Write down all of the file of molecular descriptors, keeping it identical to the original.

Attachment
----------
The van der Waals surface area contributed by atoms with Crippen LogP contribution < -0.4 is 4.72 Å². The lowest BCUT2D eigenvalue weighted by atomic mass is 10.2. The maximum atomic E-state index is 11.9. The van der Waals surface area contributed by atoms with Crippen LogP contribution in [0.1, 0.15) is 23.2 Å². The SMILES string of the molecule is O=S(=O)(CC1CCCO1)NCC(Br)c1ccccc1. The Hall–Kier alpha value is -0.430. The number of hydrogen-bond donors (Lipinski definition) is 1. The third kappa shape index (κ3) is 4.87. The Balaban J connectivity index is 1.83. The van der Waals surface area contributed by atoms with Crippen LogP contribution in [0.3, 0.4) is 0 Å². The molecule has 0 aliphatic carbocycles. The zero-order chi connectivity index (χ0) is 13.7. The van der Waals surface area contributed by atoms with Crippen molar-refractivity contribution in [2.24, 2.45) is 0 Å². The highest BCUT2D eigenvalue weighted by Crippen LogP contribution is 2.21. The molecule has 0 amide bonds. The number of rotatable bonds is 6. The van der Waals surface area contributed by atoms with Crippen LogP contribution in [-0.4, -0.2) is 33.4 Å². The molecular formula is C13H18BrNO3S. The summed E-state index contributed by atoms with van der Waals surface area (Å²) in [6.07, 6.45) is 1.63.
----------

The van der Waals surface area contributed by atoms with Crippen LogP contribution < -0.4 is 4.72 Å². The lowest BCUT2D eigenvalue weighted by atomic mass is 10.2. The maximum atomic E-state index is 11.9. The van der Waals surface area contributed by atoms with Crippen LogP contribution in [0.1, 0.15) is 23.2 Å². The SMILES string of the molecule is O=S(=O)(CC1CCCO1)NCC(Br)c1ccccc1. The Hall–Kier alpha value is -0.430. The number of hydrogen-bond donors (Lipinski definition) is 1. The third kappa shape index (κ3) is 4.87. The Balaban J connectivity index is 1.83. The van der Waals surface area contributed by atoms with Crippen LogP contribution in [0.3, 0.4) is 0 Å². The molecule has 0 aliphatic carbocycles. The zero-order chi connectivity index (χ0) is 13.7. The van der Waals surface area contributed by atoms with Crippen molar-refractivity contribution in [2.24, 2.45) is 0 Å². The highest BCUT2D eigenvalue weighted by Crippen LogP contribution is 2.21. The molecule has 0 amide bonds. The number of rotatable bonds is 6. The van der Waals surface area contributed by atoms with Crippen LogP contribution in [-0.4, -0.2) is 33.4 Å². The molecular formula is C13H18BrNO3S. The summed E-state index contributed by atoms with van der Waals surface area (Å²) in [6.07, 6.45) is 1.63.